FarmBot is a robotic open hardware system that assists anyone with a small plot of land and a desire to grow food with planting, watering, soil testing, and weeding. It uses a Raspberry Pi, Arduino, and other awesome components, including weather-resistant materials.
Founder Rory Aronson talks details with me in this interview, but make sure you watch this video.
How has your background and philosophy driven the creation of FarmBot?
I studied mechanical engineering in school and graduated in 2013. However, the idea for FarmBot came to me though an organic agriculture elective I took. I’ve been working on FarmBot ever since, extensively using my engineering background to design, build, test, and document the project.
How is FarmBot different from other urban gardening solutions?
FarmBot is the first piece of technology that is an end-to-end soil-based food production system that is also 100% open source, focused on precision, controlled from the web, and accessible and appropriate for small-scale operations.
How well does FarmBot scale? What is the smallest and largest farm I could manage?
Our current kits are designed for a 1.5×3-meter growing area. This is enough to grow one person all of their vegetable needs continuously. We’re working on larger devices up to eight times the size for release next year. Those will produce enough food for a family or a small commercial operation. We don’t anticipate FarmBot scaling much beyond that size, but one could very easily employ multiple devices and synchronize them or control them independently.
Why did you make FarmBot open source?
I believe that food is a human right. So if I have a technology, or data, or some other resource that helps someone grow the food needed to sustain themselves and their family, I should share that with them. Simply put, it is the morally correct thing to do.
How are people contributing to the project so far? How do people share knowledge and ideas?
We collaborate on FarmBot’s core software components on GitHub and talk about ideas and hardware prototypes on a forum we’ve set up. It’s pretty fun to see people ask questions and other community members chime in even before I can.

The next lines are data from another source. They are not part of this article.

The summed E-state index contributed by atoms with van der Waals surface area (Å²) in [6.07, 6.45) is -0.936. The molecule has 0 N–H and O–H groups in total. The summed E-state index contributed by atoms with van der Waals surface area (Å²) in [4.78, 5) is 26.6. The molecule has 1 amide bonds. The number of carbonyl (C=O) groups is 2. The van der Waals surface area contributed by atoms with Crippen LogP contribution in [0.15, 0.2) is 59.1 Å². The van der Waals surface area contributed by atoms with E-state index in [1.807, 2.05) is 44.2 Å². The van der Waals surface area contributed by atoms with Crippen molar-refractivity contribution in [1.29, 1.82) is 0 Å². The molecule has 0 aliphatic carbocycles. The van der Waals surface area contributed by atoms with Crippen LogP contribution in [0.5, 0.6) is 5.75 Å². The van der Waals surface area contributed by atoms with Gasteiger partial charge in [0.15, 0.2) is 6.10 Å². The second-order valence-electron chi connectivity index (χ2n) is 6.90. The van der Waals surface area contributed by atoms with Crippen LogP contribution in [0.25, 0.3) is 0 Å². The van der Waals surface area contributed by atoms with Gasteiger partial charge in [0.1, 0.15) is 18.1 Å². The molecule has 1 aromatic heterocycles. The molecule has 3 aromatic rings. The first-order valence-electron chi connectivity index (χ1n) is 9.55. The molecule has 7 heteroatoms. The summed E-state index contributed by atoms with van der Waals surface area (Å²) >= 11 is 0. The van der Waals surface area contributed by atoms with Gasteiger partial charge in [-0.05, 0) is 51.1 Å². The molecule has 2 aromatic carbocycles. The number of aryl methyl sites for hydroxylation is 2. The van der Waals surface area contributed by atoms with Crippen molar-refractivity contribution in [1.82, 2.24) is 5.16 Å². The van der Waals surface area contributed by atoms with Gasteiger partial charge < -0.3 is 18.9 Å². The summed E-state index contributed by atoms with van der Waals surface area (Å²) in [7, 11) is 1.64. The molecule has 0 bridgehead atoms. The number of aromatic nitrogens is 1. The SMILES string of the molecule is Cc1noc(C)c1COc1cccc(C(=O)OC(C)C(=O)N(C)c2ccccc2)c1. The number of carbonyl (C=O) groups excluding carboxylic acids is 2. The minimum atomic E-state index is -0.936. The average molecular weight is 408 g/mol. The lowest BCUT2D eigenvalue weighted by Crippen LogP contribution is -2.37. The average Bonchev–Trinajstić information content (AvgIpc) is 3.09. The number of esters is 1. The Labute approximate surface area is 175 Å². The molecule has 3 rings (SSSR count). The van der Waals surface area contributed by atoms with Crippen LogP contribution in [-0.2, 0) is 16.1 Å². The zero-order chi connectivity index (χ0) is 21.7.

Why did you choose the MIT license?
Some projects are copyleft, others are permissive. I chose the permissive MIT license because I believe it is the more open choice. A lot of people think that open source means you can’t make money, or think that it is more difficult to do so than with a proprietary model. To be completely honest, that last part is probably true in a lot of cases. So if a copyleft license was chosen, then I think a lot of entrepreneurs would unfortunately stay away from the project. That is a loss to the entrepreneur and a loss of additional choice to the FarmBot community and consumer. At the end of the day I want more people involved and more consumer choice. That means going permissive.
How many FarmBots are in operation?
Right now, only about a dozen. But once we ship the first batch of preorders in February, we’ll have over 300 devices in operation all around the globe.
Has FarmBot been forked? Do you think that will help the project?
As far as we know, not yet. Most people are simply building what we have provided and have not taken the platform in significantly new directions. But we do anticipate this to happen as the community grows and especially as the business/financial opportunity becomes clearer and more proven. Having the core project forked will be a boon for everyone from a technological and community standpoint.
How long did it take you to design and make FarmBot? How long did it take to tweak it? Did you take any breaks along the way?
My cofounders and I have been working on FarmBot for three years now without too many breaks. It’s a lot of work to build something completely new from scratch!
How do you see FarmBot changing the food production paradigm?
My long-term vision is for FarmBot to become a home appliance. Just like how most people have washing machines at home that just require a few knob turns and button presses to clean clothes, I hope for FarmBot to become a commonplace appliance that grows healthy, sustainable food with little effort. This will change the overall shape of the food production paradigm from one that is centralized, harmful, and a black box to one that is decentralized, sustainable, and transparent.